I get that.  Most people get that.  So … if right now, you are feeling trapped in a life that is not your own, first figure out what you want your life to be and then put together a plan to get there … one step at a time.  It’s not always about making a huge leap. Sometimes it’s about taking one small step.

Stress and bubble wrap

Stress. The word alone is enough to make some people start feeling like the world is closing in on them.

There are numerous studies and research papers that talk about the impact of stress on our lives, on our society and on business productivity.  While the exact numbers vary, depending on which white paper you are reading, all of those reports and studies have one thing in common…numbers are rising.

A higher percentage of people are visiting their doctor for stress-related ailments and complaints.  When stress is not managed, we get sick more often.  The flu and the cold keep us at home in bed more often.  As stress levels continue to rise, we are entering hospitals for stress induced heart attacks, diabetes and cancer.

Businesses are seeing higher absenteeism rates and even when employees do show up, they are showing up in body but with only half their mind present. The other half is still in the car in the parking lot trying to figure out how they are going to get through to lunch.

When we learn how to manage stress, when we control the stress instead of allowing it to control us, we enjoy richer, deeper, stronger relationships.  We work better, we feel better … we live longer.

The question becomes, how do we do that?  What can we do to bring our minds, our lives back to a healthier place?

Know yourself:  There are too many people working in jobs they don’t enjoy because someone told them they should do it or because of the status associated with the job.  Perhaps they are not working at a job or in a field of their choice because they don’t want to appear unsuccessful in the eyes of their friends, family or sadly, in the eyes of total strangers.  Work takes up a huge amount of our lives.  The stress we put upon ourselves each and every day, when we go to a place we don’t want to go to, is enormous. Within each of us is our own definition of success, our own picture of what a fulfilled life looks like.  Go after that vision; don’t let other people’s vision of success define your life.

Live in the moment:  Try to truly experience what you are doing now, rather than worrying about the work you left behind, or chores you should be doing.   Stop worrying about all the things that could happen.  Stop hanging on to and rehashing poor decisions or errors made.   When you do that, instead of dealing with the stressful situation once, you are living it over and over again.

Get organized:  Getting organized is more than just creating a filing system or cleaning up a storage room. Get rid of clutter; get rid of things you are hanging onto “just in case”.  When my husband and I downsized, we had to get rid of stuff, lots and lots of stuff. And you know what?  We haven’t missed any of it.  Absolutely hold onto some treasures; pulling out pictures, children’s artwork, whatever your treasure is, invites joyful memories and sharing time, two other great stress relievers.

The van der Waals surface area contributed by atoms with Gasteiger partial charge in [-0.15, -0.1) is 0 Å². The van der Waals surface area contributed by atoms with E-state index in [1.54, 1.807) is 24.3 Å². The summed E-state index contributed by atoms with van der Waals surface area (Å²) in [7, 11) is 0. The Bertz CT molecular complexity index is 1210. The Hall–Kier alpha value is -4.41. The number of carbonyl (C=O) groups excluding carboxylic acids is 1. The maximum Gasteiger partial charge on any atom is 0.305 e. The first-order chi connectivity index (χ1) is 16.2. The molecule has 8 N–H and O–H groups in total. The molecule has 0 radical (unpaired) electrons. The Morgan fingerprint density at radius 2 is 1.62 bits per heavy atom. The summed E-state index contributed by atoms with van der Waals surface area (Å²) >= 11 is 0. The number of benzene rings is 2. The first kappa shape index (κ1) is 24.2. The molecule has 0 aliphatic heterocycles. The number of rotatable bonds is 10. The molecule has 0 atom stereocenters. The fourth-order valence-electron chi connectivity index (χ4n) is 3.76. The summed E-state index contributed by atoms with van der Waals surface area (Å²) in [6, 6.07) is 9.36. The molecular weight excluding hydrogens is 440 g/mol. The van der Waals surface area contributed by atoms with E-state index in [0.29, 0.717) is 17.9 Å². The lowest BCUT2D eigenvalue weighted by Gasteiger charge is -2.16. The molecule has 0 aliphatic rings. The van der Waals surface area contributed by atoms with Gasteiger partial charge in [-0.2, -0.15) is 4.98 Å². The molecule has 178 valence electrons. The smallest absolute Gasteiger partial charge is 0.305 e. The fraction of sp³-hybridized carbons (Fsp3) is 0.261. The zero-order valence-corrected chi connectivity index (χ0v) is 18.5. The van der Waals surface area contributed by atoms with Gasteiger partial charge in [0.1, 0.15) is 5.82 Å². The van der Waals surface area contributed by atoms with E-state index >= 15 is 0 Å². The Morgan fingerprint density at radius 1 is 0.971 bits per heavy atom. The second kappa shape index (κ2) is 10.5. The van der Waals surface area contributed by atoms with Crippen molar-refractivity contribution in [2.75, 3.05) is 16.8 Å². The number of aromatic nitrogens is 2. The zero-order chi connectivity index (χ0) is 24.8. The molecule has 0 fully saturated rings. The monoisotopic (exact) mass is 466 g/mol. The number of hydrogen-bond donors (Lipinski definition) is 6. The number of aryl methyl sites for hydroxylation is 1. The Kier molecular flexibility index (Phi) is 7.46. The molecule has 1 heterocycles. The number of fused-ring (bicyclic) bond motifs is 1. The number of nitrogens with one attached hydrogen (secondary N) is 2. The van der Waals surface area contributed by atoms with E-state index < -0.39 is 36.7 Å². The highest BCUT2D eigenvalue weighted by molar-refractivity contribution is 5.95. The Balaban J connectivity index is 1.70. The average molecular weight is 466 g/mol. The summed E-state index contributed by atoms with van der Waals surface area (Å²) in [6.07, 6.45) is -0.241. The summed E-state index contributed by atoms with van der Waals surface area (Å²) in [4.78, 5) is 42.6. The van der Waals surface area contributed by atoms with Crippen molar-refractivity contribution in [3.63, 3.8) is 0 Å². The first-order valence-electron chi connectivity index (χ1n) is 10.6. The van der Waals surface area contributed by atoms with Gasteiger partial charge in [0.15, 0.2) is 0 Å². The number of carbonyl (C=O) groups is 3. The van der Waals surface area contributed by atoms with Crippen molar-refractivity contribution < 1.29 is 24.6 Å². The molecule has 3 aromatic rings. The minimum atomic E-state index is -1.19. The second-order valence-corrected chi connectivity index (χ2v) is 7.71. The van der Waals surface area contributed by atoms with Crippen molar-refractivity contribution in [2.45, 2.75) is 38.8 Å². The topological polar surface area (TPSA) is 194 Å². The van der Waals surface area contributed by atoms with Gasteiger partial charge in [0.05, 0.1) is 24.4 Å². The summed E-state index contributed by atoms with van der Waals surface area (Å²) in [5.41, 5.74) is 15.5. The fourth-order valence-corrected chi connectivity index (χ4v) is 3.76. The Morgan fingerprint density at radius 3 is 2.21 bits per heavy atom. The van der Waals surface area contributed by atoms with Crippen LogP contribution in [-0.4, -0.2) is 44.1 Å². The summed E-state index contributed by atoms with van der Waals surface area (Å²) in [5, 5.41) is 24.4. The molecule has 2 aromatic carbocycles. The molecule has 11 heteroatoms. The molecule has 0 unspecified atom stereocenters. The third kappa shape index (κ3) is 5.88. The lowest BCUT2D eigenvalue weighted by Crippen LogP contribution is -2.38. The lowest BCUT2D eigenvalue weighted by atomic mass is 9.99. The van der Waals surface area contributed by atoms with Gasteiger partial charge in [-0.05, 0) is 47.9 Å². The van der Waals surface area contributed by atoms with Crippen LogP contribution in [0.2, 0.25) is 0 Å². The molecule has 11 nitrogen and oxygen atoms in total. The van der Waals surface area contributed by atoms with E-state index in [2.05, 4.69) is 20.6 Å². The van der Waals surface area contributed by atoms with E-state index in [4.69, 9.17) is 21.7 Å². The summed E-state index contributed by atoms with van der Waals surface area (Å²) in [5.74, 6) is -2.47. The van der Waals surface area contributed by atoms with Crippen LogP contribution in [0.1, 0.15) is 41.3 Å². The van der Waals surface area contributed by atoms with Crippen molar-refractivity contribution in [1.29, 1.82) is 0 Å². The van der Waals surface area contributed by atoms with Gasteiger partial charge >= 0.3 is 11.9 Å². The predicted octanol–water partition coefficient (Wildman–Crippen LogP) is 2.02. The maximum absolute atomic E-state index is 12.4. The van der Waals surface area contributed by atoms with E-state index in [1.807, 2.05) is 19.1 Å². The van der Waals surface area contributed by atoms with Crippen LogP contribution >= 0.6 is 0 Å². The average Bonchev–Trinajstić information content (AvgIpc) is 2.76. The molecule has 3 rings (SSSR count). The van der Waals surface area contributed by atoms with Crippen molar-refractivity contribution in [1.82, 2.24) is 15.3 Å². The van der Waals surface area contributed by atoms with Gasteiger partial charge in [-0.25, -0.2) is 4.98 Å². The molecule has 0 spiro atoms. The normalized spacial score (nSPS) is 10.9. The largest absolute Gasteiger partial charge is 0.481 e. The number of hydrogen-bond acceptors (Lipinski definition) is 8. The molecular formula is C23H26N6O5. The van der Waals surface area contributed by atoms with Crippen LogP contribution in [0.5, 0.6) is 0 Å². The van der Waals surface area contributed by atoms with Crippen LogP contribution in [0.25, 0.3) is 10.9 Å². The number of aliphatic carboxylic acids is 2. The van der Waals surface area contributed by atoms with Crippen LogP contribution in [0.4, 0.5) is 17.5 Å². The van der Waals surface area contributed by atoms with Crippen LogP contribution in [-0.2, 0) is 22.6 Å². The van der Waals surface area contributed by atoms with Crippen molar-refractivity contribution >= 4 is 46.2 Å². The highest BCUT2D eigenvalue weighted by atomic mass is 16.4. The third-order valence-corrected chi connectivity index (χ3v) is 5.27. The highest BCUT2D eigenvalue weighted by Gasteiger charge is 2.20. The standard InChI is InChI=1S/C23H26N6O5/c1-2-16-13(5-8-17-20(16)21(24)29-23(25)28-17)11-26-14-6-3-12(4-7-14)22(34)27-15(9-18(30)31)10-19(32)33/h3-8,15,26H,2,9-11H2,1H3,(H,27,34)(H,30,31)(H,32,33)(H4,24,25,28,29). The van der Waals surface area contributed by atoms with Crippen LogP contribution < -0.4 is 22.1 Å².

Be realistic:  Much as we might like to think we can do it all, we can’t.  What can you reasonably accomplish in 24 hours, knowing you need to set aside time to sleep, to exercise and to eat?  Taking care of yourself physically makes it easier to accomplish more, so don’t eliminate those from your schedule.  Then, if you think you need 45 minutes to get something done, give yourself an hour so you don’t get stressed out when you run into a complication.  Create a “must do” list and a “if I have time” list.   Take an item off the “if I have time” list if you don’t need that extra 15 minutes you gave yourself for the other project.

Take a few deep breaths.  Stress is a chemical response to a perceived danger or threat.  Deep breathing forces you to stop, to focus on your physical reaction.  A few deep breaths reduces blood pressure and muscle tension, two physical reactions that need to be managed in order to get back to a state of mental calmness.

Meditation, humour, talking to people in your support network … all these activities help to reduce stress.

And when all else fails, grab some bubble wrap!   Something about the mindless act of popping the bubble, hearing the popping noise and then moving on to the next bubble, until there are no bubbles left to pop, brings my stress levels down every time!

What are some techniques you use?

The World Beyond our Comfort Zone

“Look both ways before crossing the street.”

“It’s better to be safe than sorry. “

“We’ve always done it that way.”

“Don’t rock the boat.”

Many of us were taught to play it safe. Being what we are now is safe.  Staying where we are is comfortable. The problem is that when we don’t move forward, when we choose to stay where we are right now, we become stagnant, we become stale, we become bored.

Becoming the best we can be means pushing past the barriers of our comfort zone.  It means daring to dream, to hope, to create a vision for our future.  It means being willing to let go of what has become too comfortable, too easy, too common place.

It means opening up our hearts and our minds to change, to possibilities and to opportunities.  And sometimes it means closing our eyes, taking a deep breath and leaping off the cliff towards a stronger, more fulfilling future.

 “Life begins at the end of your comfort zone.” ~ Neale Donald Walsch